The legalization of psilocybin mushrooms is a cause that is gaining support from the public, scientists and political leaders every day. Scientific study has repeatedly shown this drug to have the potential to be used therapeutically, and now researchers say there is strong evidence that it can even curb major depression symptoms. But psilocybin reform may still be years away. Despite laws that allow terminally ill patients to use mushrooms as a treatment when every other path has been closed, federal law enforcement refuses to allow access to the drug.
Last week federal police officers arrested 17 protesters who were staging a “die-in” on the steps of the Drug Enforcement Administration (DEA) headquarters in Virginia. The protesters lay in front of the building’s entrance and refused to move until DEA leaders heard their complaint. Demonstrators set off colorful smoke bombs, defaced the DEA building, removed the agency’s flag and chanted pro-mushroom slogans.
“We’re not asking DEA to be compassionate,” said Dr. Bronner’s Magic Soaps CEO David Bronner at the start of the protest. “We’re asking them to follow established law.”
The Right To Try Act was signed by former President Donald Trump in 2018. The law gave terminally ill patients the right to try investigational treatments when all other avenues of treatment have proven fruitless and entry into clinical studies have been blocked. Experimental drugs can be accessed through the Right To Try Act if they have completed a Food and Drug Administration (FDA)-approved Phase 1 clinical trial, are currently in an active clinical trial as part of an application for approval with the FDA or are being actively produced and not discontinued by the manufacturer or put on clinical hold.
In late 2020 the co-director of the Advanced Integrative Medical Science Institute (AIMS) in Seattle, Wash., Dr. Sunil Aggarwal, applied to state and federal regulators for approval to cultivate psilocybin mushrooms for use in treating his terminal patients. “We know that [psilocybin] is a naturally occurring substance that we can cultivate safely, we know how to dose it and there’s really good reason to believe it can help,” Aggarwal told reporters.
In January 2021 Aggarwal wrote to the DEA for approval to grow mushrooms but was flat-out denied. The DEA’s February response claimed that the drug’s status as a Schedule I substance according to federal law overrides any allowances given by Right To Try. “The [Right To Try] does not waive the requirements of any provision of the [Controlled Substances Act] or its implementing regulations,” wrote the DEA. Since psilocybin has already completed an FDA-approved Phase 1 clinical trial, it should meet the criteria of the law and be available to terminally ill patients, but the agency told Aggarwal that the only way to legally dispense magic mushrooms was through the approval of a federal research permit. The agency noted that the doctor was not eligible for such a permit.
In March 2021, AIMS filed a lawsuit against the DEA. “I just felt like this is the same old pattern that the DEA has been in since they were founded in the ’70s by Richard Nixon, which was really this politically politicized institution that tried to shut down research and medical progress with cannabis and psychedelics,” said Aggarwal.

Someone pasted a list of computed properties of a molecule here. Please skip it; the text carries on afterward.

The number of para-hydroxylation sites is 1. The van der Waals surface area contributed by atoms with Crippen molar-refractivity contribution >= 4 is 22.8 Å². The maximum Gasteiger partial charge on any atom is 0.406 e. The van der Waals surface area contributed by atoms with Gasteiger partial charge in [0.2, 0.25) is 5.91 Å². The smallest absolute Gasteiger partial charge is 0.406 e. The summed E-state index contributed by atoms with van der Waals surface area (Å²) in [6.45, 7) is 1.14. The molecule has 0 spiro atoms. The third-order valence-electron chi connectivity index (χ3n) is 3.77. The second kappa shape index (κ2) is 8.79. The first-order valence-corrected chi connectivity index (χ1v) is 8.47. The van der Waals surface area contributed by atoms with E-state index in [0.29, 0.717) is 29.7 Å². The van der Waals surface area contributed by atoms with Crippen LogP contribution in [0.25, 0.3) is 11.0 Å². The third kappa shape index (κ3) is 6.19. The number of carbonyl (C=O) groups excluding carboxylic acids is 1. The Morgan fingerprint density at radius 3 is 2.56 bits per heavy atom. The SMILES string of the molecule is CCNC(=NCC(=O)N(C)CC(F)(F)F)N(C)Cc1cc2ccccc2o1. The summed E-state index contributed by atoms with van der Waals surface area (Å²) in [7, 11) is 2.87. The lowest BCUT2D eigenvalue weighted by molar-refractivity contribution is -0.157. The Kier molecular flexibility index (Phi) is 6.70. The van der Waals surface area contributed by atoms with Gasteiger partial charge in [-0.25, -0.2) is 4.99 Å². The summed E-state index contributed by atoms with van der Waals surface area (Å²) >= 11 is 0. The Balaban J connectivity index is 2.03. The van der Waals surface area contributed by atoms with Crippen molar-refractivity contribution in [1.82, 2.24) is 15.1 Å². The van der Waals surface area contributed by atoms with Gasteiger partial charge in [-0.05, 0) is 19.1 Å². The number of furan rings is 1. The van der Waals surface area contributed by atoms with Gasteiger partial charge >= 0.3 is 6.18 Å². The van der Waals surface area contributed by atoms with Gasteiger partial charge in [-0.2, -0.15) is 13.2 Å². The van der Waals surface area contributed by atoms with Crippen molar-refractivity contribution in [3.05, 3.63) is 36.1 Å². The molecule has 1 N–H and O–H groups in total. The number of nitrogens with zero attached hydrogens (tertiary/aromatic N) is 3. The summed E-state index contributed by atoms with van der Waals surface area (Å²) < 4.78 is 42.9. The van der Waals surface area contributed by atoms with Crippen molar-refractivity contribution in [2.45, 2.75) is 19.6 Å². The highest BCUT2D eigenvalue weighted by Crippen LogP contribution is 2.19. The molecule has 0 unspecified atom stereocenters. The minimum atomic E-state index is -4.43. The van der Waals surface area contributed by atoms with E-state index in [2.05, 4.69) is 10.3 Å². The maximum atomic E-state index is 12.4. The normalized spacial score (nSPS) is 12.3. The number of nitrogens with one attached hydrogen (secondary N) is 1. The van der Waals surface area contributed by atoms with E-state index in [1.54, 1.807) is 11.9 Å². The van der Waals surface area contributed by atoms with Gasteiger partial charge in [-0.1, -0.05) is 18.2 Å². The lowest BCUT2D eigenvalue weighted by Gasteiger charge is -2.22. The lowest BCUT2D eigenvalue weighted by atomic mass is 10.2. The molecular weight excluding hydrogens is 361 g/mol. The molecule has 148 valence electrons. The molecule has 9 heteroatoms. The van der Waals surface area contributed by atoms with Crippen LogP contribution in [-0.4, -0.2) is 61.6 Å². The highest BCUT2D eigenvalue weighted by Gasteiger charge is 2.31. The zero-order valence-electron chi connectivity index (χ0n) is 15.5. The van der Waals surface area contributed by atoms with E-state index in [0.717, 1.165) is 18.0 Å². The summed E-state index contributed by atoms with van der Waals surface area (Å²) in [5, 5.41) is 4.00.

In February 2022, a three-judge panel of the U.S. Court of Appeals for the Ninth Circuit dismissed the case. AIMS had been advised that it could petition the decision if Aggarwal applied to obtain researcher registration with the DEA, and since the agency hadn’t reached a “final” answer on the matter, the appellate court said it was not within its jurisdiction to hear the case.
Right To Try Denied
“We’re here today to demand that the DEA open a pathway to access,” said AIMS lead litigator Kathryn Tucker last week at the DEA headquarters. “We approached the DEA in January of 2021. That is now 15 months ago, and the DEA refused access. So we took the DEA to federal court in a lawsuit known as AIMS v. DEA that pended in the 9th circuit for 10 months in which we had a deep drill-down into what the law requires. The DEA understands now that it has a duty and an obligation to open and create a pathway to access. And yet, the court sent the matter back to the DEA.”
The protest was livestreamed on Facebook—including the moment when Bronner, the demonstration’s organizer, and 16 others were arrested for trespassing. They were immediately released with a court summons for May 19. At one point in the protest, police entered DEA headquarters and reportedly tried to find a member of the agency who would be willing to come speak with the protesters. No member of the agency made an appearance at the demonstration.
The protesters regarded the event as a victory of sorts. In a group photo posted to Twitter by the Right To Try Psilocybin account, participants can be seen in a group photo, holding up their court summons and zip-tie cuffs. Most of the cuffs remained intact despite having been worn by protesters.
“Note some of the zip ties,” tweeted commenter Adam Eidinger. “Proof federal protective services didn’t make the cuffs tight due to their sympathy to the issue and attempts to negotiate with DEA for a meeting about #RightToTry.”
Studies over recent years have shown psilocybin to be a potentially therapeutic drug for treating PTSD, anxiety and a number of other psychological ailments—especially for terminal patients. Earlier this year, Johns Hopkins Medicine published a study in the Journal of Psychopharmacology that found that two doses of psilocybin in conjunction with psychotherapy drastically decreased major depressive disorder symptoms for most participants.